Margaret came out of the kitchen then, and set the drinks down on the table.  “I think they’re in the bathtub with your Marie Osmond dolls.” she said.

The Fleming’s upstairs bathroom was used as a storage facility for her mother’s Christmas ornaments, craft supplies, and collectibles. Margaret had kept the c’s together in an attempt to stay organized. 

“I need to get those glasses OUT ,” her mother said irritably, as though Margaret had been purposely hiding them from her.  “Maybe have some people over for a little get together.”

Margaret’s eyes shifted to the packages crowding every open seat in the living room.  She imagined their guests sitting right on top of the boxes while they sipped their martinis, their feet not quite reaching the floor.

“You can get a ton of Elvis stuff on ebay,” Larry said, offhandedly.  “I saw once they were selling his x-rays.”

Her mother’s right hand, holding a spoonful of potato salad, froze in mid-air.  “ Really? ” she said.  “For how much?”


Her mother hadn’t always been a hoarder.  Back when Margaret was really little, her mother had energy for housekeeping. Margaret even remembered her sitting cross-legged on the floor for games of Chutes and Ladders. But that was long ago.

Margaret still couldn’t figure out what went wrong exactly, or why. First came the sleeping. Their mother just stopped getting out of bed. Margaret and her brother, who were still quite young at the time, adapted. They got themselves ready for school, Margaret pouring the cereal, while Larry fished clothes out of the hamper for them to wear. Once, on Picture Day, he’d even tried to braid her hair. After school, they usually arrived home to find the house dark, their mother still asleep. The gloominess frightened Margaret.  Larry made a game of things. They took flashlights into a blanket fort; a secret safe space, and ate Fig Newtons on little plastic plates.  Larry protected her from things, back then.  Their father tried his best, working long hours but filling in gaps when he could—bringing convenience store groceries home in one small bag.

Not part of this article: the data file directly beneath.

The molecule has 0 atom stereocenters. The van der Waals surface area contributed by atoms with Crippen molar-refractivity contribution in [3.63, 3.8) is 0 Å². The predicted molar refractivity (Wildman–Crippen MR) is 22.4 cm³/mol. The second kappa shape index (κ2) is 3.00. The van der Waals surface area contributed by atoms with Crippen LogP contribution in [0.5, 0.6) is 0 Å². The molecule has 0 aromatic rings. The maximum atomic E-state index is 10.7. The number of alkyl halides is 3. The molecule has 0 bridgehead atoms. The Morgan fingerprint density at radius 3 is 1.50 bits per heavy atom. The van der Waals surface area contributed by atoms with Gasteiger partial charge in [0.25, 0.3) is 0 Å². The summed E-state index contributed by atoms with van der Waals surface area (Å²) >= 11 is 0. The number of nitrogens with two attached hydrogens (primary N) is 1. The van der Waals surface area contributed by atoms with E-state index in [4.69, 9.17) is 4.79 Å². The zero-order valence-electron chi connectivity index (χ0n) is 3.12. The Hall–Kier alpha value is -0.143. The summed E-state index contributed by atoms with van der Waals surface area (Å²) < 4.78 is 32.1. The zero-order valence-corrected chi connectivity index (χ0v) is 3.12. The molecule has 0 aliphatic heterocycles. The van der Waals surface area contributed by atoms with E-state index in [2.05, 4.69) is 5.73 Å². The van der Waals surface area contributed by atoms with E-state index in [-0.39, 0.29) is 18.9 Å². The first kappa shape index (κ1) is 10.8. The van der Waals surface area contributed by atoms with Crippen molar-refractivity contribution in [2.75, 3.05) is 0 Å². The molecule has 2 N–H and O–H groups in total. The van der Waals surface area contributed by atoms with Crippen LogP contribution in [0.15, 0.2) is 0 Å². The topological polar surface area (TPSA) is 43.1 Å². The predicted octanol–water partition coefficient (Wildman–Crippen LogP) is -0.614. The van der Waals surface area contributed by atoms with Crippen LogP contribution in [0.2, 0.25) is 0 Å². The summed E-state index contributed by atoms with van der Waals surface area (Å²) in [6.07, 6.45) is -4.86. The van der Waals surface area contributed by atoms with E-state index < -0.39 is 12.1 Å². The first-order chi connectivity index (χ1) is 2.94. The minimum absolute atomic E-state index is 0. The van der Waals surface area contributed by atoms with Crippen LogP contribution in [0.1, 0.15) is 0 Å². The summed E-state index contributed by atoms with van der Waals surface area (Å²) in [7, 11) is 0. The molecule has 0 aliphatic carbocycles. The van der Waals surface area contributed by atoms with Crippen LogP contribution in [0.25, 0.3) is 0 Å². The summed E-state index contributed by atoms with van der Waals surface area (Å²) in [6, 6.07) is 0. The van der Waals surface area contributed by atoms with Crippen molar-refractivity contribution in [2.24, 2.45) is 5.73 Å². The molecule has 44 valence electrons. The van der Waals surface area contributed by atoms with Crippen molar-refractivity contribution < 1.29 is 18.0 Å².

Their father’s leaving had been harder on Larry. Her brother’s anger was a gaping wound that nobody was allowed to soothe. He boycotted the shared custody agreement and blamed Margaret for continuing to see their dad on the weekends. No more forts, no more Fig Newtons on plastic plates. Losing her brother was the most difficult part of all for Margaret.


After dinner, Margaret went to visit her father in his apartment across town. She found him propped up in the hospital bed that Hospice had delivered.  

“Make yourself comfortable,” her father said, motioning to a chair, before breaking into a hacking cough. He took the oxygen mask off his face and spit into a tissue, which he balled up and threw it into a wastebasket full of other similar wads. Margaret’s father was dying of lung cancer.